When one lives in Washington, D.C., unique opportunities may occasionally come along. Such was the case in 1992 when I was invited to be a member of the transition team at the Department of Education for the incoming Clinton Administration. This was an ideal opportunity for me, having worked on various education issues with both President Bush and Gov. Clinton.
I learned how important and necessary the orderly passing of power is. The process is defined by the Presidential Transition Act of 1963. Each department has a team of experienced people assigned to facilitate the change of administrations. Some of the items our team addressed included: Setting goals, staffing needs, budget, turning campaign promises into policy, and collaboration with other departments.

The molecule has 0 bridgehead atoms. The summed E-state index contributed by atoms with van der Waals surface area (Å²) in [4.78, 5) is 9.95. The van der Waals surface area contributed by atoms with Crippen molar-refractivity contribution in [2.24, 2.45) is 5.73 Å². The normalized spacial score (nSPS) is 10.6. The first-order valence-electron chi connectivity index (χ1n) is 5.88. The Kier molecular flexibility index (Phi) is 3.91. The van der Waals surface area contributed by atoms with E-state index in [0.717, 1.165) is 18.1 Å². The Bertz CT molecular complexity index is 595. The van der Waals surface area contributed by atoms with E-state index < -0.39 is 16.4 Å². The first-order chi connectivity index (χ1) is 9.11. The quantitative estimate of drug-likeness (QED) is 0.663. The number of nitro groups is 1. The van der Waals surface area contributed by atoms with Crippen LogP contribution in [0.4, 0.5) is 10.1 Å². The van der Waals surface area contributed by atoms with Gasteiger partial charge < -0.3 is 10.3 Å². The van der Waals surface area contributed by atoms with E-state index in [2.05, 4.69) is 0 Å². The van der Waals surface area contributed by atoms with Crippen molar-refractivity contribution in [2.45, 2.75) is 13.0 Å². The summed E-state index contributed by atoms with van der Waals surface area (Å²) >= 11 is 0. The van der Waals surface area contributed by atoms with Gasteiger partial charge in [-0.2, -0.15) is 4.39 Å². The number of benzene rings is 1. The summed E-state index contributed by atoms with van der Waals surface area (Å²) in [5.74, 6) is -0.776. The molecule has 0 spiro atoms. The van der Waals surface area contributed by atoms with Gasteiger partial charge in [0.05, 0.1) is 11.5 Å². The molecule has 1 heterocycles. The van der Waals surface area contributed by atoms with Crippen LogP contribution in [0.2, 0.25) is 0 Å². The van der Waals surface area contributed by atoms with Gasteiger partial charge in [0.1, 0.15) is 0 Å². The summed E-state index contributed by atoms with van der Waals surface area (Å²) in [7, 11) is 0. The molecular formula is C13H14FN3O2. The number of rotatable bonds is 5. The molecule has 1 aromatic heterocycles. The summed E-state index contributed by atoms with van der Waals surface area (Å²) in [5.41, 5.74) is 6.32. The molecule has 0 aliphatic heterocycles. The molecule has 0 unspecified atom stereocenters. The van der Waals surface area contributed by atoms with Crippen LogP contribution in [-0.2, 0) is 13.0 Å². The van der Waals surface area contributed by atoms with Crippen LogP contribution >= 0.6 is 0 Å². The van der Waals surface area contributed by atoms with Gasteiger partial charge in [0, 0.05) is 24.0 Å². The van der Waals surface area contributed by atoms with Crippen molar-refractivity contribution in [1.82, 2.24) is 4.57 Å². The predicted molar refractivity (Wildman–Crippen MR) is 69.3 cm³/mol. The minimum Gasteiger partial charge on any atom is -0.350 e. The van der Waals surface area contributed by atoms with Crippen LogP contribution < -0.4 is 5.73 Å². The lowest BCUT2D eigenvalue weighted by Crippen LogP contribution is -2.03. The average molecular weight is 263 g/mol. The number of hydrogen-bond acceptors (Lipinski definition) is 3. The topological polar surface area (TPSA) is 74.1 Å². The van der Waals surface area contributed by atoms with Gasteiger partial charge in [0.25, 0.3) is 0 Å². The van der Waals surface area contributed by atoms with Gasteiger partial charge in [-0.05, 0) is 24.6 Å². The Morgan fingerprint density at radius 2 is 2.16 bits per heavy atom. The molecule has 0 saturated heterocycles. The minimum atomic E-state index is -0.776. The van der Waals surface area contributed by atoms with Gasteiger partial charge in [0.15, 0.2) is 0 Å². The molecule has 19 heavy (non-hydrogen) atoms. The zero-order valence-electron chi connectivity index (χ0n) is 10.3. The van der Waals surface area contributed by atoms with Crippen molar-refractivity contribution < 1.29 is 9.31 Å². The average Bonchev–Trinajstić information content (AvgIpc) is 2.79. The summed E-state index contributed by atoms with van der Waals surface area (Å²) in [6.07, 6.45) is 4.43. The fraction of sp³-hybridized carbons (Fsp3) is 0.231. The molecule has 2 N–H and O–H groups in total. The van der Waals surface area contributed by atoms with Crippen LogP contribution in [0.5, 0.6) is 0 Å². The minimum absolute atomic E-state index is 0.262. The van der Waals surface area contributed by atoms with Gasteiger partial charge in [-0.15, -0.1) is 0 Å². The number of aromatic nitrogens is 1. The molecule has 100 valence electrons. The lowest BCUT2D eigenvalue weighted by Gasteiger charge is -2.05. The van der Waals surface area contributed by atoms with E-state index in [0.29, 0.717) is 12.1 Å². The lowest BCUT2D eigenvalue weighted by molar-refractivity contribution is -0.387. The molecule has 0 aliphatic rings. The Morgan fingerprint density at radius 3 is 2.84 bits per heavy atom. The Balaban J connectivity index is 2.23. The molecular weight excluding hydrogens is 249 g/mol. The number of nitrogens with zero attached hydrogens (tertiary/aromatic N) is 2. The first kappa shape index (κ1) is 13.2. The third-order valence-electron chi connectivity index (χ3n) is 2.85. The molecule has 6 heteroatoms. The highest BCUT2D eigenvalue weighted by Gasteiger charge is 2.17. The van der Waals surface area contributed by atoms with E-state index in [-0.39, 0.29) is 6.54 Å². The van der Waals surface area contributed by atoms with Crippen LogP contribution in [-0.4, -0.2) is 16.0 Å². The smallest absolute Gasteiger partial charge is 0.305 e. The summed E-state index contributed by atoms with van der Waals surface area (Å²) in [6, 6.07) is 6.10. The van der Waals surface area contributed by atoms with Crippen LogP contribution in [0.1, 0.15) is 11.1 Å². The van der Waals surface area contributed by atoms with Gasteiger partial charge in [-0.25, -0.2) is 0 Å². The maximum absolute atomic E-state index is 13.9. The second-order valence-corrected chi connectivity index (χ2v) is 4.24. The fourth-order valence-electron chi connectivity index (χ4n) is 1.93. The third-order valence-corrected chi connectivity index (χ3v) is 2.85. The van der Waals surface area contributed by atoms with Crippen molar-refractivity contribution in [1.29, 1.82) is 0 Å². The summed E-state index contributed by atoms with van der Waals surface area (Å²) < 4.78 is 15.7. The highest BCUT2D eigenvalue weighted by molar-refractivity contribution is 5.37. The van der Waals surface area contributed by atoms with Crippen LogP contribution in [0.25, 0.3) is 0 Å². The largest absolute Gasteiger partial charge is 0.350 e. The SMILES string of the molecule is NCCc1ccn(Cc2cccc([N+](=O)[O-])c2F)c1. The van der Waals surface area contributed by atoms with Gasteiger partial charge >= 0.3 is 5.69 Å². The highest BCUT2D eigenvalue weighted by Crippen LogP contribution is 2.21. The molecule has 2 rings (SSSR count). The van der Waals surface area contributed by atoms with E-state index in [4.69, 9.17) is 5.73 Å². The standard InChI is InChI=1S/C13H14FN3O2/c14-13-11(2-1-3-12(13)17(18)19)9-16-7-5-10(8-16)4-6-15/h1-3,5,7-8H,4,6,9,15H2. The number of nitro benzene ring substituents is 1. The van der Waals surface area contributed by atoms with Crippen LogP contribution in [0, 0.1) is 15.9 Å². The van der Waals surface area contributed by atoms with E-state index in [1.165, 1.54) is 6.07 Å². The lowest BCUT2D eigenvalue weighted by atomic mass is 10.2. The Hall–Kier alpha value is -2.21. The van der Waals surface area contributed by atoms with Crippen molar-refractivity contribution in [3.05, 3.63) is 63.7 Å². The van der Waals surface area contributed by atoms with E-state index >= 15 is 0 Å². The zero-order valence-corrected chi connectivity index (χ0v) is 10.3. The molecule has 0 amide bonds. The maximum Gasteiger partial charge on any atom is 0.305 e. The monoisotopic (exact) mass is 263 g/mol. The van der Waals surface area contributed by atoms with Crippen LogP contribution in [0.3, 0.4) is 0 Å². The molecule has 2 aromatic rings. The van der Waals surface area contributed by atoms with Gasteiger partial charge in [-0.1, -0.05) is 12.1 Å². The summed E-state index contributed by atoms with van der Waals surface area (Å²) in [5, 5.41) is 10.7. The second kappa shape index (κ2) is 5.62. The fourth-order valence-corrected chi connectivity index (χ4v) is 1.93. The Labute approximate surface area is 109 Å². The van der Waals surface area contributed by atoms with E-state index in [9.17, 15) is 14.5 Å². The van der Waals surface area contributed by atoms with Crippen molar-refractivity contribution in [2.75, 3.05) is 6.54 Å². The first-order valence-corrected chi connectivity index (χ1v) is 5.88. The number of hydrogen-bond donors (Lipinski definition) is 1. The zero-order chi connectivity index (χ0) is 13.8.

While the work was difficult and sometimes chaotic, we all understood that it was important and necessary and would result in an orderly and peaceful transition of power. The incoming secretary of education, Dick Riley, former governor of South Carolina, was able to hit the ground running as a result of the transition team’s work.
It is difficult to imagine the national and international problems that can result from a thoughtless, poorly planned transition. The process is ready to begin. Time is a-wasting, and there is much to be done.